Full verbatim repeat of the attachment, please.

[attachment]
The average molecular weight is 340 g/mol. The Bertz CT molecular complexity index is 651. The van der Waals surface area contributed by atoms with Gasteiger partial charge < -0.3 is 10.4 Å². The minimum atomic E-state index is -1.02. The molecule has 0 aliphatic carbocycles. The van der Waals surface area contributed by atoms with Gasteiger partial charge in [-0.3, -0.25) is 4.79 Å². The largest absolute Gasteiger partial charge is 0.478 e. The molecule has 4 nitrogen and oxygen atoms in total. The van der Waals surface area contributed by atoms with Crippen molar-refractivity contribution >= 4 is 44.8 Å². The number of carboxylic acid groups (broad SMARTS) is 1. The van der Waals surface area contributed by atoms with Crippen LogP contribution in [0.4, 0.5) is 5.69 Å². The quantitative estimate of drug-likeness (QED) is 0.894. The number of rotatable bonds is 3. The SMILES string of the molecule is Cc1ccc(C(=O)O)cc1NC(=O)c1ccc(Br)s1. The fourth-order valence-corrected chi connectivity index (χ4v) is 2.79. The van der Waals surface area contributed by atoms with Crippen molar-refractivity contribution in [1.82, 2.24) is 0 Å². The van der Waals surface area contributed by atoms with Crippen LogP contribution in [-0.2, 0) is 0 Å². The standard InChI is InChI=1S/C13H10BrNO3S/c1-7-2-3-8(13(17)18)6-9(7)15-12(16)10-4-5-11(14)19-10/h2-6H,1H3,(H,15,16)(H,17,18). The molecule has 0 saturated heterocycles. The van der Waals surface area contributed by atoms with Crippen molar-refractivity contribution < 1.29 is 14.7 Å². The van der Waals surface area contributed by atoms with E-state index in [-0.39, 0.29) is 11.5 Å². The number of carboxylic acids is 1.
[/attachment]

The average molecular weight is 340 g/mol. The Bertz CT molecular complexity index is 651. The van der Waals surface area contributed by atoms with Gasteiger partial charge < -0.3 is 10.4 Å². The minimum atomic E-state index is -1.02. The molecule has 0 aliphatic carbocycles. The van der Waals surface area contributed by atoms with Gasteiger partial charge in [-0.3, -0.25) is 4.79 Å². The largest absolute Gasteiger partial charge is 0.478 e. The molecule has 4 nitrogen and oxygen atoms in total. The van der Waals surface area contributed by atoms with Crippen molar-refractivity contribution >= 4 is 44.8 Å². The number of carboxylic acid groups (broad SMARTS) is 1. The van der Waals surface area contributed by atoms with Crippen LogP contribution in [0.4, 0.5) is 5.69 Å². The quantitative estimate of drug-likeness (QED) is 0.894. The number of rotatable bonds is 3. The SMILES string of the molecule is Cc1ccc(C(=O)O)cc1NC(=O)c1ccc(Br)s1. The fourth-order valence-corrected chi connectivity index (χ4v) is 2.79. The van der Waals surface area contributed by atoms with Crippen molar-refractivity contribution in [1.82, 2.24) is 0 Å². The van der Waals surface area contributed by atoms with Crippen LogP contribution in [-0.2, 0) is 0 Å². The standard InChI is InChI=1S/C13H10BrNO3S/c1-7-2-3-8(13(17)18)6-9(7)15-12(16)10-4-5-11(14)19-10/h2-6H,1H3,(H,15,16)(H,17,18). The molecule has 0 saturated heterocycles. The van der Waals surface area contributed by atoms with Crippen molar-refractivity contribution < 1.29 is 14.7 Å². The van der Waals surface area contributed by atoms with E-state index in [-0.39, 0.29) is 11.5 Å². The number of carboxylic acids is 1.